3 Reasons DIY’ers Make Awesome Moms

I’m not like most moms I guess. Instead of wondering when Annabelle will be able to join ballet, I wonder when she will be old enough to pick up a drill. Part of it comes from my own background. My daddy owns a fence company out in Montana, so a large part of my childhood was spent around the company “yard” filled with brace bands that we built race cars with, commercial pallets of wood that my brother and I played ‘Jenga’ with, and twenty foot long pipes that we played music on. By the time I was a teenager, I could use a nail gun, stretch and tie up a chain link fence, and build a gate.

All of these skills, while I didn’t realize it at the time, significantly impacted my adulthood with three key traits such as being creative, handling failure, and building risk tolerance. As an adult, I never thought the ability to put together a gate would impact my ability to get a job as in the IT sector, but surprisingly it was the skillset I needed.  While I no longer wish to build gates and I’ve chosen to be a stay at home mom, I am confident that in a couple of years, I’ll be able to step back into the business world or build my own company.  For now, I am happy working on DIY projects around the house while waiting for my kids to be old enough to help.  My hope is to pass some of these traits along to my kids.

Fosters Deeper Curiosity

Most DIY’ers like to figure out how to put things together.  It’s not enough to simply buy a piece of furniture at the local store because of the convenience (not a judgement, I’ve done it before!), but rather a DIY project often stems from deeper beliefs such as the importance to reuse existing materials, the creative process of putting something together, the desire to save money, a need to work with our hands and build something.  I’ve noticed that Annabelle already has a natural curiosity for figuring out how things work.  At music class, she isn’t interested in tapping the xylophone, she’d rather dissassemble the metal from the wooden base and put it back together.  Most Moms might get exasperated, since the goal is to play the instrument and make music.  As a DIY’er, I appreciate that she wants to figure out how things are made before even knowing what they are going to be used for.  I hope she is able to take her curiousity and creativity and apply it to her life as the world begins to open up for her.

How to Handle Failure

Right now, I am working on putting together Annabelle’s toddler bed.  The instructions are pretty sparse and you have to pay attention to the pictures because the text is really short and sometimes hard (for me) to understand.  At a crucial moment, Annabelle woke up from her nap and Bill was calling, so I hurried and bolted together some pieces.  At night, after I put her down for the evening, I found that I constructed the bed frame backwards.  Tired, I was exasperated and wanted to give up.  Do I?  Should I?  In my younger years, I’ve thrown tools, made excuses, kicked projects, and cursed away.  Instead of boo-hooing away and giving up, I looked over the project and found an easy fix.  I found a way to make it work.  Over the years of working on DIY projects, I’ve realized that I have a choice to either solve the problem or complain about it.  DIY projects have taught me that it’s okay to fail sometimes, it’s okay to be exasperated, but (hopefully sooner rather than later) realize the lesson and move on to a solution.  This is a hard lesson for kids, but one I would rather teach them in the safe environment of our home so they are ready when they head out into the real world.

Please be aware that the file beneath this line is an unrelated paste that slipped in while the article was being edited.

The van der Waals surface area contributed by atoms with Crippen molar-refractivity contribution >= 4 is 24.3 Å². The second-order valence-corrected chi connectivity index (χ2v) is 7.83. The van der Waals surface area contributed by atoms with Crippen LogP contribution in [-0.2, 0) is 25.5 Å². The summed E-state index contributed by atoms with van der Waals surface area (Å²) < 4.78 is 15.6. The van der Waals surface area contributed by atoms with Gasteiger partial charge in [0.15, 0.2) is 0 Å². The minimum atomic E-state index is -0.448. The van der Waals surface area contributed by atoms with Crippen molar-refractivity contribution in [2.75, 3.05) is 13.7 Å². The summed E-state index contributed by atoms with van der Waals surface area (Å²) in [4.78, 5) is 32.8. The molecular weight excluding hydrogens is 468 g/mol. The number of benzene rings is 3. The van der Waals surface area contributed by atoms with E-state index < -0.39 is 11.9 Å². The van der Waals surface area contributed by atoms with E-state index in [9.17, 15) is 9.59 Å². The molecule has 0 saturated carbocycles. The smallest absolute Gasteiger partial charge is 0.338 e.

Encourage Risk Taking

One of Annabelle’s favorite sayings is “I did it!”  She says this when getting up on the couch by herself, helping to feed the dog treats, or after unpeeling a mostly peeled banana.  Giving your kids at a young age the ability to take ownership at a young age is important and the beginnings of a healthy relationship with independance and risk taking.  This Christmas, Grandpa came out to visit and he was fixing a cabinet door that my pregnancy brain refused to fix.  As he was sitting on the floor, Annabelle was absolutely enthralled with what he was doing.  He let her take the screwdriver and turn the screw in.  After she was done, he praised her for being a big girl and helping.  Obviously, she didn’t help in any real terms, but I believe she felt that she contributed in a real way, that she was trusted to handle a screwdriver (of course with Grandpa’s hands on the base), and we were able to allow her to take a risk in a safe environment.   As a DIY’er, I’ve also learned risk taking while meeting new people, negotiating lower prices, and to not be afraid of turning my thoughts into reality.


I am trying not to get ahead of myself.  Annabelle is only 19m old and Liam isn’t even born yet and I have to remind myself to appreciate the now.  Which I do, but I also like to future trip once in awhile and imagine the kids helping me out on some fun projects.  I know these projects will also be hard, it’s hard to work on a team and communicate and learn new things, sometimes even more so when there is a parent involved.  Through it all, I’ve learned that parenthood is often mimics a DIY project, which on a side note should never be defined as “doing by myself” because it certainly is and takes a village!  At any rate, the DIY lessons I’ve learned will not only help Annabelle and Liam as they grow up, but the skills are helping me right now to be a better parent and wife.

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  1. Again, a great blog my friend! I was reading that your son will be named Liam. My grandson is due any day now and his name is also Liam. Great name!

    My father was also a carpenter so I grew up pretty much the same way you did with the same rules and lessons. I think carpenters daughters rule! :)


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